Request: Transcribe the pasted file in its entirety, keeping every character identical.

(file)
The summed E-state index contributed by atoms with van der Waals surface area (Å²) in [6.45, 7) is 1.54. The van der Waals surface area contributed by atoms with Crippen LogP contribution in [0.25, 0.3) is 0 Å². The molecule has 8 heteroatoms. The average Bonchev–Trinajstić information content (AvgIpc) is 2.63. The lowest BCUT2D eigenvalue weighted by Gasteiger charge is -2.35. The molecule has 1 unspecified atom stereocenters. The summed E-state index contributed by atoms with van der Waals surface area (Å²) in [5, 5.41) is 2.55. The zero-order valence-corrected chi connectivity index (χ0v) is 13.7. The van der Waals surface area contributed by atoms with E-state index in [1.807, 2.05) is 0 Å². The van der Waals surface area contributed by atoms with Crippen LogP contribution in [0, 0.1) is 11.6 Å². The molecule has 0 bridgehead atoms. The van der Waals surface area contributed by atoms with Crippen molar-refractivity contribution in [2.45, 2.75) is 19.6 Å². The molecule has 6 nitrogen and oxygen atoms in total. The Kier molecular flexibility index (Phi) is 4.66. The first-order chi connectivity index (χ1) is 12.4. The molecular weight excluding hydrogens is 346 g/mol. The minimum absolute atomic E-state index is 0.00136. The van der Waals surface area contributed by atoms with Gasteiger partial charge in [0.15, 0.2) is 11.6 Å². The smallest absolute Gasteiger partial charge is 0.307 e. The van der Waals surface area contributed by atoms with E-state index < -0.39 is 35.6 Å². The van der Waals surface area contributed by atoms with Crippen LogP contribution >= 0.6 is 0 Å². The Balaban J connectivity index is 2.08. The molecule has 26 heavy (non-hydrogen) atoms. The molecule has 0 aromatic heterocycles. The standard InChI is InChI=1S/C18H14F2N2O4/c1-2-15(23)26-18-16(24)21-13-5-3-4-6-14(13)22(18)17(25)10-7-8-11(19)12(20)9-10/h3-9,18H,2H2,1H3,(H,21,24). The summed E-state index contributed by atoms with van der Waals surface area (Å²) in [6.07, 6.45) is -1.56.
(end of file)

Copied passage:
The summed E-state index contributed by atoms with van der Waals surface area (Å²) in [6.45, 7) is 1.54. The van der Waals surface area contributed by atoms with Crippen LogP contribution in [0.25, 0.3) is 0 Å². The molecule has 8 heteroatoms. The average Bonchev–Trinajstić information content (AvgIpc) is 2.63. The lowest BCUT2D eigenvalue weighted by Gasteiger charge is -2.35. The molecule has 1 unspecified atom stereocenters. The summed E-state index contributed by atoms with van der Waals surface area (Å²) in [5, 5.41) is 2.55. The zero-order valence-corrected chi connectivity index (χ0v) is 13.7. The van der Waals surface area contributed by atoms with E-state index in [1.807, 2.05) is 0 Å². The van der Waals surface area contributed by atoms with Crippen LogP contribution in [0, 0.1) is 11.6 Å². The molecule has 0 bridgehead atoms. The van der Waals surface area contributed by atoms with Crippen molar-refractivity contribution in [2.45, 2.75) is 19.6 Å². The molecule has 6 nitrogen and oxygen atoms in total. The Kier molecular flexibility index (Phi) is 4.66. The first-order chi connectivity index (χ1) is 12.4. The molecular weight excluding hydrogens is 346 g/mol. The minimum absolute atomic E-state index is 0.00136. The van der Waals surface area contributed by atoms with Gasteiger partial charge in [0.15, 0.2) is 11.6 Å². The smallest absolute Gasteiger partial charge is 0.307 e. The van der Waals surface area contributed by atoms with E-state index < -0.39 is 35.6 Å². The van der Waals surface area contributed by atoms with Crippen LogP contribution >= 0.6 is 0 Å². The Balaban J connectivity index is 2.08. The molecule has 26 heavy (non-hydrogen) atoms. The molecule has 0 aromatic heterocycles. The standard InChI is InChI=1S/C18H14F2N2O4/c1-2-15(23)26-18-16(24)21-13-5-3-4-6-14(13)22(18)17(25)10-7-8-11(19)12(20)9-10/h3-9,18H,2H2,1H3,(H,21,24). The summed E-state index contributed by atoms with van der Waals surface area (Å²) in [6.07, 6.45) is -1.56.